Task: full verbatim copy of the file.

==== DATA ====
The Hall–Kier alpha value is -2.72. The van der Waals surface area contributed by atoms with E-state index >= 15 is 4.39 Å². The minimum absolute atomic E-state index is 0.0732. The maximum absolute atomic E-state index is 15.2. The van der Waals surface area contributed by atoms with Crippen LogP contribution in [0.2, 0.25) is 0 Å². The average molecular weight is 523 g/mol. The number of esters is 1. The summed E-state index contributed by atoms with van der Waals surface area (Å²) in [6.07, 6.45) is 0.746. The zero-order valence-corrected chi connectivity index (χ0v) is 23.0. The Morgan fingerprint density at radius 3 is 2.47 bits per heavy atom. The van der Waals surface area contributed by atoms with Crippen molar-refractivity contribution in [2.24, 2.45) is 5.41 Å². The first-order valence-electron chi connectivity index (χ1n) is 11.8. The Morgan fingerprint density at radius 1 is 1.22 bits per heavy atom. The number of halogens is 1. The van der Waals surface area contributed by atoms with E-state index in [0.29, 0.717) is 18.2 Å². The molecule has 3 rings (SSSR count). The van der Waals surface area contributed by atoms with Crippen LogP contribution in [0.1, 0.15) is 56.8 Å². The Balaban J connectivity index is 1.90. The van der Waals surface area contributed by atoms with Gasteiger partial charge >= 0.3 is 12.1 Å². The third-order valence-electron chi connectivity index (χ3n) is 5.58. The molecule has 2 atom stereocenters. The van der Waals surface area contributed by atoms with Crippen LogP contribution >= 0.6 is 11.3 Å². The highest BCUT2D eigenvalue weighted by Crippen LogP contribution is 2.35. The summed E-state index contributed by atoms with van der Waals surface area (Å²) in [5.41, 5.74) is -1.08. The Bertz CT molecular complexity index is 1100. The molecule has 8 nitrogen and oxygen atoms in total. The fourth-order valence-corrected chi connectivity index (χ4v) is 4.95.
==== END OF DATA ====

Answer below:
The Hall–Kier alpha value is -2.72. The van der Waals surface area contributed by atoms with E-state index >= 15 is 4.39 Å². The minimum absolute atomic E-state index is 0.0732. The maximum absolute atomic E-state index is 15.2. The van der Waals surface area contributed by atoms with Crippen LogP contribution in [0.2, 0.25) is 0 Å². The average molecular weight is 523 g/mol. The number of esters is 1. The summed E-state index contributed by atoms with van der Waals surface area (Å²) in [6.07, 6.45) is 0.746. The zero-order valence-corrected chi connectivity index (χ0v) is 23.0. The Morgan fingerprint density at radius 3 is 2.47 bits per heavy atom. The van der Waals surface area contributed by atoms with Crippen molar-refractivity contribution in [2.24, 2.45) is 5.41 Å². The first-order valence-electron chi connectivity index (χ1n) is 11.8. The Morgan fingerprint density at radius 1 is 1.22 bits per heavy atom. The number of halogens is 1. The van der Waals surface area contributed by atoms with E-state index in [0.29, 0.717) is 18.2 Å². The molecule has 3 rings (SSSR count). The van der Waals surface area contributed by atoms with Crippen LogP contribution in [0.1, 0.15) is 56.8 Å². The Balaban J connectivity index is 1.90. The van der Waals surface area contributed by atoms with Gasteiger partial charge >= 0.3 is 12.1 Å². The third-order valence-electron chi connectivity index (χ3n) is 5.58. The molecule has 2 atom stereocenters. The van der Waals surface area contributed by atoms with Crippen LogP contribution >= 0.6 is 11.3 Å². The highest BCUT2D eigenvalue weighted by Crippen LogP contribution is 2.35. The summed E-state index contributed by atoms with van der Waals surface area (Å²) in [5.41, 5.74) is -1.08. The Bertz CT molecular complexity index is 1100. The molecule has 8 nitrogen and oxygen atoms in total. The fourth-order valence-corrected chi connectivity index (χ4v) is 4.95.